No new due date for default assessments

2009 amendment means the requirement to set a new due date does not apply when the Commissioner makes a default assessment.

Section 142A of the Tax Administration Act 1994

The requirement to set a new due date has been amended so that it does not apply when the Commissioner makes a default assessment.

Background

The Taxation (Business Taxation and Remedial Matters) Act 2007 amended section 142A to allow a new due date to be set by the Commissioner, regardless of whether a return has been filed. The amendment ensures that late payment penalties and shortfall penalties are not both imposed if the taxpayer has not filed a return. For example, before the amendment to section 142A, if a return had not been filed and some time later Inland Revenue determined that there was income and a return was necessary, late payment penalties would apply from the original due date for payment with a possible shortfall penalty also imposed.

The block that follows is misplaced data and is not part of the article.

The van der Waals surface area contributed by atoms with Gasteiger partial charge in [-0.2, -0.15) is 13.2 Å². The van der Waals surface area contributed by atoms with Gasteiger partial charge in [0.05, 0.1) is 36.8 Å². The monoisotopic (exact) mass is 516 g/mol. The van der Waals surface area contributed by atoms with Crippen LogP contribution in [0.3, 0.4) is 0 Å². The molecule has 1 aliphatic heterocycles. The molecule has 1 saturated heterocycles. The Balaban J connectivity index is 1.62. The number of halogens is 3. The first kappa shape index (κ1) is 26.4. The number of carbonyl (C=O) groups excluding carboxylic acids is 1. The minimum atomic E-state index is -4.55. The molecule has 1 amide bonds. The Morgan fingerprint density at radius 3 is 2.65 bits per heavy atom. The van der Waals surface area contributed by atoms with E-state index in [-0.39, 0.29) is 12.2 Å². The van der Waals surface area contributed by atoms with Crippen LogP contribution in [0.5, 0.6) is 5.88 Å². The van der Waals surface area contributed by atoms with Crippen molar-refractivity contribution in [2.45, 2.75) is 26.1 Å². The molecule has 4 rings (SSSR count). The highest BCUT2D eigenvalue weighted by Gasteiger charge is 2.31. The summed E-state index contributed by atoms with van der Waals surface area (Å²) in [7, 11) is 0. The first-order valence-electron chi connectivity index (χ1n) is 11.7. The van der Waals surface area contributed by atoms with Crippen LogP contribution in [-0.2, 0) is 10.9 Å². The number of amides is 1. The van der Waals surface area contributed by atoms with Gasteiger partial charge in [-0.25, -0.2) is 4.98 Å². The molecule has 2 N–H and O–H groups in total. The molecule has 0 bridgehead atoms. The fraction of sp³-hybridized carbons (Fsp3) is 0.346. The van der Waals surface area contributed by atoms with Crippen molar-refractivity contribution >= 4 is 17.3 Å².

The amendment also applied if the Commissioner made a default assessment. A default assessment is an estimation of tax liability and remains in place until the taxpayer files a return. A default assessment is likely to present a slightly larger debt than a self-assessment, and thereby encourage taxpayers to file returns.

Given that a default assessment is made when there is a concern about non-compliance and a taxpayer has not filed a return, and that the assessment is reversed when the return is filed, a new due date is no longer set when a default assessment is made. When the return is filed, a new due date will be set.

Application date

The amendment applies from the date of Royal assent, being 6 October 2009.